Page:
- Chiggers: This is from the CICRA website and nobody could say it better: “Outwit the chiggers. They’re a common nuisance at the station and can make your time here unpleasant if you’re not prepared. To avoid them, keep out of tall grass and brush, sit on your poncho in the forest, or treat your pants with a sulfur-and-talc powder mix, or pyrethrin (excellent). If you get them, you can kill them with Destolit (a topical permethrin creme) or a rubbing-alcohol-and-camphor mix (alcohol alcanforado in Spanish). All of the above are available in pharmacies in Puerto Maldonado.” You will get chiggers. They leave small scars that fade in a few months and they itch like the blazes. Eventually, you get used to handling them and it’s not so bad.
- DO NOT shy away from DEET-based insect repellant. You are welcome to bring herbal repellant to the rain forest but it is our experience that these are relatively ineffective, require to be applied several times during a morning’s hike, and are just not worth the expense. Nobody likes the thought of applying a chemical like DEET to one’s skin, especially on one’s face. However, it is FAR worse to end up with leishmaniasis because you are worried about long-term skin quality. This is our advice: One stay in the rainforest can mean that your body will never quite look the same, so forget the blemishes and be proud of your scars. They tell great stories.
Here are some basic supplies you will need to live at CICRA short term (mostly taken from CICRA’s website with a few additional notes from us):
- Your field clothes are important because we are off trail 90% of the time. You will want to be wearing long pants, a light long sleeve shirt, a light under shirt, comfortable socks, rubber boots (suggest buying these in Puerto Maldonado), and perhaps a hat or bandana. We do laundry about once a week at the least, so make sure you have enough clothes to last you that long. Also, certain things like pants can be warn several days in a row without changing them. Other items, like sweaty shirts, socks, and underwear we change everyday.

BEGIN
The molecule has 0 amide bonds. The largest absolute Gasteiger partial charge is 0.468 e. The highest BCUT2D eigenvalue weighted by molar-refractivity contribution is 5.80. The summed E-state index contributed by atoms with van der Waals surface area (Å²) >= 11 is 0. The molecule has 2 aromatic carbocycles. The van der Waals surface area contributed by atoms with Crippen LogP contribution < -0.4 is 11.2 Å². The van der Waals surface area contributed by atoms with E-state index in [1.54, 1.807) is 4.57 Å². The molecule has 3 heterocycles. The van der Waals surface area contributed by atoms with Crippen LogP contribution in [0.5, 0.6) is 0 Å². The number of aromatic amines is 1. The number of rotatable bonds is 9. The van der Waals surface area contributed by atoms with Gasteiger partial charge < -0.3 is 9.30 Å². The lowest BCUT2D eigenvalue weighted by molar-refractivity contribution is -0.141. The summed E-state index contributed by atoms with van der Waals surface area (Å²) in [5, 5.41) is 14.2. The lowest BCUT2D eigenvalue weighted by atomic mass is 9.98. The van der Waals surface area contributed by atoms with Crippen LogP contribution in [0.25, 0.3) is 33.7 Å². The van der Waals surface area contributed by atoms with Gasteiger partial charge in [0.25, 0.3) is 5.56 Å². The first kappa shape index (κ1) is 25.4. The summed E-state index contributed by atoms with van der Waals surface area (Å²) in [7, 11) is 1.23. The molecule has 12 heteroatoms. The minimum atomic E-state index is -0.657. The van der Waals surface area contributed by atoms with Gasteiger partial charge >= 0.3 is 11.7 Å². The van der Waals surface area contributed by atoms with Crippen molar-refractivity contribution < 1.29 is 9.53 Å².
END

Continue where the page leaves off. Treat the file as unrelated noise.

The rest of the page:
- At least one set of cold-weather clothes (temperatures can drop below 10°C in April-September and canoe rides in the rain are cold year-round) – bring sweatpants, warm socks and a sweatshirt or two.
- Rubber boots/ gum boots – knee high boots to hike in. These allow you to cheerfully wade through swamps and also prevent snake bites from the knee downwards. You’ll find them for cheap in Puerto Maldonado but if your feet are unusually small, buy these at home.
- A light rain jacket or poncho, whichever you prefer.
- A first-aid kit with antibiotics (Cipra is preferred), painkillers, anti-diarrhea medicine, anti-fungal creme, band-aids, topical antiseptics, a venom extractor, antihistimine, epinephrine (an Epi-pen), ear infection topical treatments, vaginal infection creams, etc. (no medication is provided by the station). You will not find all of this in one kit. Make your own and be generous.
- Bring all regular medication that you take including feminine care because it is not available in town.
- Sunscreen and insect repellent (bring something with DEET in it. The herbal, organic stuff just doesn’t work, see above). You will not need sunscreen everyday because you’re in the shade under the canopy for most of the time. Boat rides will require it, however. These things are not available easily close by so stock up.
- Destolit cream for chigger bites (ask at a pharmacy in Puerto Maldonado)
- Alcohol alconforado or camphorated alcohol, sold at a pharmacy in Puerto Maldonado, usually separately as medical alcohol and small squares of camphor. This really soothes chigger bites and is cheap and easy to use.
- Low-impact laundry soap (bath soap is provided at the station in dorms only): go for a bar of soap rather than powdered detergent as wasps really like the powdered stuff and tend to sting the owners frequently. If you can use biodegradeable detergents, soaps and shampoos only.
- You must bring your own bedding for a single bed. These can be bought in Puerto on your way to the station. You will want at least one good blanket, 2 pairs of sheets and a pillow. Two pairs of sheets are important – things take a while to dry at the station and you do not want to be stuck without any sheets at all.
- A light daypack to take to the field with you. Make this small with one or two compartments – you will hate your pack if it is heavy while empty!